March 23, 2015 post by The Registry
Thank you to our Media Partner for allowing the reprint of this important article.

Supreme Court Ruling In Hillside Development Case Strengthens CEQA Exemptions
By Arthur F. Coon

The California Supreme Court took a significant step to rein in the California Environmental Quality Act (CEQA) by strengthening its regulatory exemptions in a long-awaited March 2 ruling that should hearten California property owners, developers and brokers.

Enacted in 1970 and interpreted by the Court shortly thereafter to apply to private development projects requiring government approval, CEQA has become one of California's most litigated statutes. Its burdensome, lengthy and expensive environmental and public review process for non-exempt development projects is familiar to many real estate and land use professionals, as well as to the cities and counties that must approve significant development projects.

While often a bane to developers, CEQA is a boon to project opponents litigating to stop development based on CEQA noncompliance. Plaintiffs need generally only produce some credible evidence supporting a "fair argument" that a project "may" have a significant adverse environmental impact to subject that project to CEQA's most onerous level of environmental scrutiny—the requirement to prepare a full Environmental Impact Report (EIR). This low threshold "fair argument" test has made CEQA a perennial favorite in the litigation arsenal of environmental groups, NIMBYs, labor unions and even business competitors opposing new housing, commercial, mixed-use or infrastructure projects—and it has underscored the need for clear, practical rules governing the operation of its numerous regulatory or "categorical" exemptions.

In Berkeley Hillside Preservation v. City of Berkeley, a neighborhood group opposed the City's approval of a 6,478-square foot house and 3,394-square foot garage proposed by Lotus 1-2-3 founder Mitch Kapor for construction on a steeply sloped, wooded lot in the Berkeley Hills. The neighbors hired an expert architect/engineer and challenged the City's determination that regulatory exemptions for "small facilities or structures" and "in-fill" development projects applied to exempt Kapor's mansion from CEQA review. The neighbors claimed the house was too big, seismically unsafe and would have environmental impacts so as to trigger an "unusual circumstances" exception to the exemptions. While the trial court agreed there was evidence of potential impacts, it found no "unusual circumstances" and upheld the City's approval; the Court of Appeal reversed; and the Supreme Court granted review, and—after a 3-year wait—reversed again and remanded for further proceedings consistent with its decision.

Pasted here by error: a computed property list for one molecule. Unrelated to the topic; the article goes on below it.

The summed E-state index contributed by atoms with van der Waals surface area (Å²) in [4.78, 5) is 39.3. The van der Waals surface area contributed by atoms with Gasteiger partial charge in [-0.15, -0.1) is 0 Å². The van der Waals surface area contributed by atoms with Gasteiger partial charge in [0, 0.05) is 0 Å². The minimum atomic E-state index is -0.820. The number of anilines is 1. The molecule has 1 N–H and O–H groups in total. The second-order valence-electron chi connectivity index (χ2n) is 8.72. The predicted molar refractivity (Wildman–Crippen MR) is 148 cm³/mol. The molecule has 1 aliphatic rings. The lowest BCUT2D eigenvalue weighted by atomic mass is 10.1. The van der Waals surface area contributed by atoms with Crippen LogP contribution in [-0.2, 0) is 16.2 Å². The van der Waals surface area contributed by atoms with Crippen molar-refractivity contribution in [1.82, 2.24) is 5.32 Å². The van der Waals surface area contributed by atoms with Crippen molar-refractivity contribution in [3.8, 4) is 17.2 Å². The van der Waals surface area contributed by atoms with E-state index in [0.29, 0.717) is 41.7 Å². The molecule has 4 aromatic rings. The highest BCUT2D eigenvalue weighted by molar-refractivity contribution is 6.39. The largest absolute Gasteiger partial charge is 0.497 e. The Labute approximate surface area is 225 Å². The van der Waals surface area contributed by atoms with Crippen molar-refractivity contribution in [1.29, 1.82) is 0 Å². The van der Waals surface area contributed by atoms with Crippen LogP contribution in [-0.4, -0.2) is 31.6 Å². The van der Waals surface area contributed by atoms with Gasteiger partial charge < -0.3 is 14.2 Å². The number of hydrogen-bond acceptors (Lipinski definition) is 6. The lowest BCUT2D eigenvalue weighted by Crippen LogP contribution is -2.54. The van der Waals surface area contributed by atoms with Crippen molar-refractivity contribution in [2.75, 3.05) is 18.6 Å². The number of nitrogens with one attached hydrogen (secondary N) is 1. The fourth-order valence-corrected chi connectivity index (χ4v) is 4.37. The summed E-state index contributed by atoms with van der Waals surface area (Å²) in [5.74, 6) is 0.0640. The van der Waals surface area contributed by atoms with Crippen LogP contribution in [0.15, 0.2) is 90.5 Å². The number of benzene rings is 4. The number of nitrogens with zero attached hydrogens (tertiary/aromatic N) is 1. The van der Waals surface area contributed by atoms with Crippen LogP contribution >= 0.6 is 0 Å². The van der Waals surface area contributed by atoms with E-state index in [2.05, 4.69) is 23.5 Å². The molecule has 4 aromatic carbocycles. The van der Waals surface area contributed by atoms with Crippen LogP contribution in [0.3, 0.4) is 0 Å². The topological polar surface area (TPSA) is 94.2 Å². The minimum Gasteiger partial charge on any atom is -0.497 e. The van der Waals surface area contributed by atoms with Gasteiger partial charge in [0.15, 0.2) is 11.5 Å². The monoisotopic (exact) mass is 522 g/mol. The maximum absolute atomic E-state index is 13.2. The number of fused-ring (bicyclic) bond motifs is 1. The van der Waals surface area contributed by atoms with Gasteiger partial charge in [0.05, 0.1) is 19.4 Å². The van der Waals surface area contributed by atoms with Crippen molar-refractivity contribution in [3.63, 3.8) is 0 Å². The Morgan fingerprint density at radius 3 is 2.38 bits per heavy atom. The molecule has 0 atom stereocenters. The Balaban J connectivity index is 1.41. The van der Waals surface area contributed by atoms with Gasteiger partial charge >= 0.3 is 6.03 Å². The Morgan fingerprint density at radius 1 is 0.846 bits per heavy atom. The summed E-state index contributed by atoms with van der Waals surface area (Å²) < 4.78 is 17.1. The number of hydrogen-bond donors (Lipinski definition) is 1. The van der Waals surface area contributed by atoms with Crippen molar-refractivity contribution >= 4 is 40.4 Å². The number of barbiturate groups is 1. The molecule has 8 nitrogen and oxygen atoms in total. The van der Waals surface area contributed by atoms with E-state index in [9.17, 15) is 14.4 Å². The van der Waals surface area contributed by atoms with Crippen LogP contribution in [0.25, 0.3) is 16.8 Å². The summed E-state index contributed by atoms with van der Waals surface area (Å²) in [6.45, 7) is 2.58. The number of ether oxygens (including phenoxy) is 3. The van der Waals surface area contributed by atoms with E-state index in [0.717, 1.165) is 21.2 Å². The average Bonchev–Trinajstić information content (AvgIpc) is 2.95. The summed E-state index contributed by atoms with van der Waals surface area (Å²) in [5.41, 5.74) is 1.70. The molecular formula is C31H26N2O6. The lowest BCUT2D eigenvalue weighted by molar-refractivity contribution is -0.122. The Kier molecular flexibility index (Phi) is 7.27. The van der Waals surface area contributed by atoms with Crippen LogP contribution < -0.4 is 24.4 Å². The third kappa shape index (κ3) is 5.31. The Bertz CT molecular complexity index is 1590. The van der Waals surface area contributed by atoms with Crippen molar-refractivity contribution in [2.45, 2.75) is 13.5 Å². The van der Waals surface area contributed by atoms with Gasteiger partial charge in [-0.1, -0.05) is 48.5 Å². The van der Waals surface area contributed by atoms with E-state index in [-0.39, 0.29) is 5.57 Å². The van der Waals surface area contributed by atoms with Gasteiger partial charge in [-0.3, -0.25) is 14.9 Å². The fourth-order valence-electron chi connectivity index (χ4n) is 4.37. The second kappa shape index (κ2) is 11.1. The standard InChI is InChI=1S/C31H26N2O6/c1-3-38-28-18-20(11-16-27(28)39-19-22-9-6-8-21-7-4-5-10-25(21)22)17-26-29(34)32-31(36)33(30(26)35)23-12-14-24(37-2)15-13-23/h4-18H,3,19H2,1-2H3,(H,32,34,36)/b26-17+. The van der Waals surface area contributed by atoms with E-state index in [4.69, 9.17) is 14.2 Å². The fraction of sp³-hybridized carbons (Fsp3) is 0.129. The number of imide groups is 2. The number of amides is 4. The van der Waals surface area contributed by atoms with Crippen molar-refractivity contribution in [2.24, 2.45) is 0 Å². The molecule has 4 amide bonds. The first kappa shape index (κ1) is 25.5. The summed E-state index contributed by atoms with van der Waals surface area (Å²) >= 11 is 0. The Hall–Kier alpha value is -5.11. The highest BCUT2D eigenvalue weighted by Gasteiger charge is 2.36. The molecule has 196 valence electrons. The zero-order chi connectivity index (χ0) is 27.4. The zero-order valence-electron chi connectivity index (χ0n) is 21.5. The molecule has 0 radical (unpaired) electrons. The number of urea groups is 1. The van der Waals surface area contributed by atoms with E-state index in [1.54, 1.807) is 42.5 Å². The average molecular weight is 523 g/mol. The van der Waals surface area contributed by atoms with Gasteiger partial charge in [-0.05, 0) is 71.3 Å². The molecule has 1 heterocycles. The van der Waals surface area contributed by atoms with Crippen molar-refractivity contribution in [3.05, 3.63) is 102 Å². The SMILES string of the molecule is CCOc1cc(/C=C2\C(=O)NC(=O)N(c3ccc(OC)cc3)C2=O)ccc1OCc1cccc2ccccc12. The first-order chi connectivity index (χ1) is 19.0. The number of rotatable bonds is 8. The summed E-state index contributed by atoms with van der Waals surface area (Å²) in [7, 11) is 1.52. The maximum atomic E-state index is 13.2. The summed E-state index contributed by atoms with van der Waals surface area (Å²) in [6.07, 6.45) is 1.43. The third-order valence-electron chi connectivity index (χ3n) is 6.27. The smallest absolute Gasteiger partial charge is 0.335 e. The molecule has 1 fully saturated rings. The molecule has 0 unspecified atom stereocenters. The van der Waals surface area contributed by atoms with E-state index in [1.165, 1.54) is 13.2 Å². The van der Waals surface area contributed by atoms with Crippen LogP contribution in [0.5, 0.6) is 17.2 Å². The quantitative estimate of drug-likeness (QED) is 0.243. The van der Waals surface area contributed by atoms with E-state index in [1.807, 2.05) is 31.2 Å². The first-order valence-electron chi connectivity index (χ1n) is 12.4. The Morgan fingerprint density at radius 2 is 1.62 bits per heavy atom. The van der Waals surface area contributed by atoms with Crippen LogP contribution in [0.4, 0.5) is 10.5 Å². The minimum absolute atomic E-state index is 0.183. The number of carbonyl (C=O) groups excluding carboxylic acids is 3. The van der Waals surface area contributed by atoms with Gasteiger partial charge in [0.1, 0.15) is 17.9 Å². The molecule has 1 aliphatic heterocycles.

In essence, the Supreme Court rejected the neighbors' and the Court of Appeal's position that merely presenting evidence that an otherwise-exempt project may have impacts is sufficient to defeat a CEQA "categorical" exemption. Rather, an opponent must make a two-part factual showing that (1) "unusual circumstances" exist, and (2) significant environmental impacts may result from those unusual circumstances. The determination on the first element made by the lead agency approving a project will be granted substantial judicial deference and will be overturned only if unsupported by any substantial evidence. Only the second prong of the "unusual circumstances" exception is subject to the low-threshold "fair argument" test—that is, once a project opponent succeeds in establishing that "unusual circumstances" exist, it then need only make a "fair argument" that significant impacts may result from those circumstances to establish the exception and defeat the exemption. Alternatively, an opponent may be able to establish both prongs of the exemption circumstantially if it offers "convincing evidence" that a project "will" cause significant impacts.

The Supreme Court's decision represents a significant victory for developers, local agencies and others relying on CEQA's categorical exemptions. The State Office of Planning and Research has adopted over 30 such exemptions for "classes of projects" found not to have significant effects, including (among many others) exemptions for certain infill development projects, historical resource rehabilitation, regulatory enforcement activities, minor land divisions in urbanized areas, minor alterations to land, construction of limited numbers of new, small facilities or structures, and operation, repair, maintenance and minor alteration of existing facilities with negligible or no expansion of existing use.

In fashioning a pragmatic solution to thorny legal issues surrounding categorical exemptions that had divided California appellate courts prior to its decision, the Supreme Court has provided a new analytic framework that should promote predictability and decrease the vulnerability of exemptions to litigation. For state and local lead agencies and the development community, that's definitely a step in the right direction.

Arthur F. Coon is a Walnut Creek-based partner and co-chair of the Land Use Practice Group at Miller Starr Regalia. He may be reached at arthur.coon /at/ msrlegal.com.